The advantages for employers (and their employees) on the surface appear numerous. For one, there is now the advantage of choice. Instead of all employees having to go to a single GP for good or ill, now they are able to visit any GP of their choice as long as the GP is registered under the particular MCO/TPA. For employers, MCOs/TPAs also have an added advantage in terms of removing from their management the need to oversee and process health claims for their employees from the GP, basically an outsourcing of the HR process.

The economic theory underlying the entire premise of MCOs/TPAs is that of free market competition where every year, different companies choose the MCOs/TPAs that can offer them the best quality care at the most cost-effective prices. The MCOs/TPAs are able to negotiate with different providers, be it GPs or private hospitals, to provide cost-effective care (if not, they just don’t choose you to be on the panel of the MCO/TPA). The noble idea behind this entire premise is that through the MCOs/TPAs, healthcare costs will be kept low.

In reality, however, the scenario is very different. As business entities, MCOs/TPAs are also profit driven. On the demand side of the equation, they squeeze employers with ever-rising employee health benefit packages, citing the rising costs of healthcare services. On the supply side of the equation, MCOs/TPAs are aggressive in price lowering measures including controlling the amount of fees paid to the providers in terms of consultation, administrative fees for every transaction and other strategies. The monetary profits from both ends of the supply/demand chain are then translated into profits – for the MCO/TPA. If this sounds suspiciously like the concept of a middleman, well, that’s exactly what MCOs/TPAs are.

Adding to the problem is the fact that there are not that many MCOs/TPAs to begin with. Thus instead of being a competitive market where an employer is able to pick and choose their MCO/TPA every year based on competitive offer, what you get is an almost monopolistic situation where the MCO/TPAs are in a situation of almost total control. Employers are forced to remain with an MCO/TPA because sometimes there are no other choices of scale. Similarly, providers such as private hospitals and GPs have no choice but to take on MCO/TPAs as clients simply because they are the only entity that all the different employers have signed on to. It’s very easy to tell GPs, “If you are not happy with an MCO/TPA then don’t sign on with them. It’s a willing buyer, willing seller market.”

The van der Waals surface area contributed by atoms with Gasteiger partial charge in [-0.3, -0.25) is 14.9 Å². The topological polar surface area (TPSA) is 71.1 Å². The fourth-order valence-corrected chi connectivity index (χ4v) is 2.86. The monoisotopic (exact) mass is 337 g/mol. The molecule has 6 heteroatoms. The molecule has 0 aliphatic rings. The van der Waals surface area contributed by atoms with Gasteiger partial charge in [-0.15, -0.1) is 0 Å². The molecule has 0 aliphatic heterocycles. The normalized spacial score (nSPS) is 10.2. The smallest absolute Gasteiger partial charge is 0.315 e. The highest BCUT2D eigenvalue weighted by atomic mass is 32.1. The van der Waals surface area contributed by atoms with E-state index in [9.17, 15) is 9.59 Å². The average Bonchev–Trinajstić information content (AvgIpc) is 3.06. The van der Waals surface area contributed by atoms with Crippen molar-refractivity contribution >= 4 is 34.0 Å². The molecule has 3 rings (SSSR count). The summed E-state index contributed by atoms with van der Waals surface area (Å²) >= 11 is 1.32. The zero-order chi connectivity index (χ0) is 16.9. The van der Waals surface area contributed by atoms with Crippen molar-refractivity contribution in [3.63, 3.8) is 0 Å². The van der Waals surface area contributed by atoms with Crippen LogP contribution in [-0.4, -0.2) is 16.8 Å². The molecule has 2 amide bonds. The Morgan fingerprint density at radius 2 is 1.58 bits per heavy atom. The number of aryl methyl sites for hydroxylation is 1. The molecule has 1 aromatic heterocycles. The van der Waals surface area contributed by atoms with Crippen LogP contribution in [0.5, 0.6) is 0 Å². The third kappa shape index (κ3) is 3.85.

Take this scenario, for example. In industrial areas all around Malaysia, you get factories and companies clustered with thousands of employees whose health benefit packages are from their employers. All the employers in the area are signed on with one MCO/TPA who pays GPs only RM10 for each consultation. The GP has no choice. He/she is unwilling to “buy” into the MCO/TPA relationship and become their provider but has to do so. If not, not one employee among the thousands of people working there can seek treatment with this GP since they are not “covered”. Therein lies the problem. GPs are not “willing buyers” when it comes to the MCO/TPA relationship but they have no choice.

Ironically, as a “public good”, almost every economist will tell you that healthcare should be regulated and not left to the devices of the free market. Interestingly, while private hospitals and GPs as providers are regulated, MCOs/TPA are not. They are free to engage in any kind of profit-making strategy with little care about how it impacts patient care – the only outcome that should be of any interest in the provision of healthcare (also interesting is the fact that MCOs/TPA are run almost exclusively by people who are not healthcare professionals).

Individual private hospitals, with economies of scale and financial capacities bolstered by the fact that they belong to big conglomerates, are able to better weather the challenges offered by such monopolistic behaviour, but with such loaded dice against them, what can GPs do?

There have been multiple calls and agreements from the health ministry to streamline and regulate MCOs and TPAs under the provisions of the Private Healthcare Facilities and Services Act 1998. Regulating MCOs/TPAs is not a choice of the government which can be carried out in a leisurely fashion. It is a necessity today. Only then can the healthcare market be somewhat restored to some semblance of fairness for individual GPs to actually consent to becoming a “willing buyer”.

Dr M Murallitharan is a public health physician and medical director of the National Cancer Society Malaysia.

The views expressed are those of the author and do not necessarily reflect those of FMT.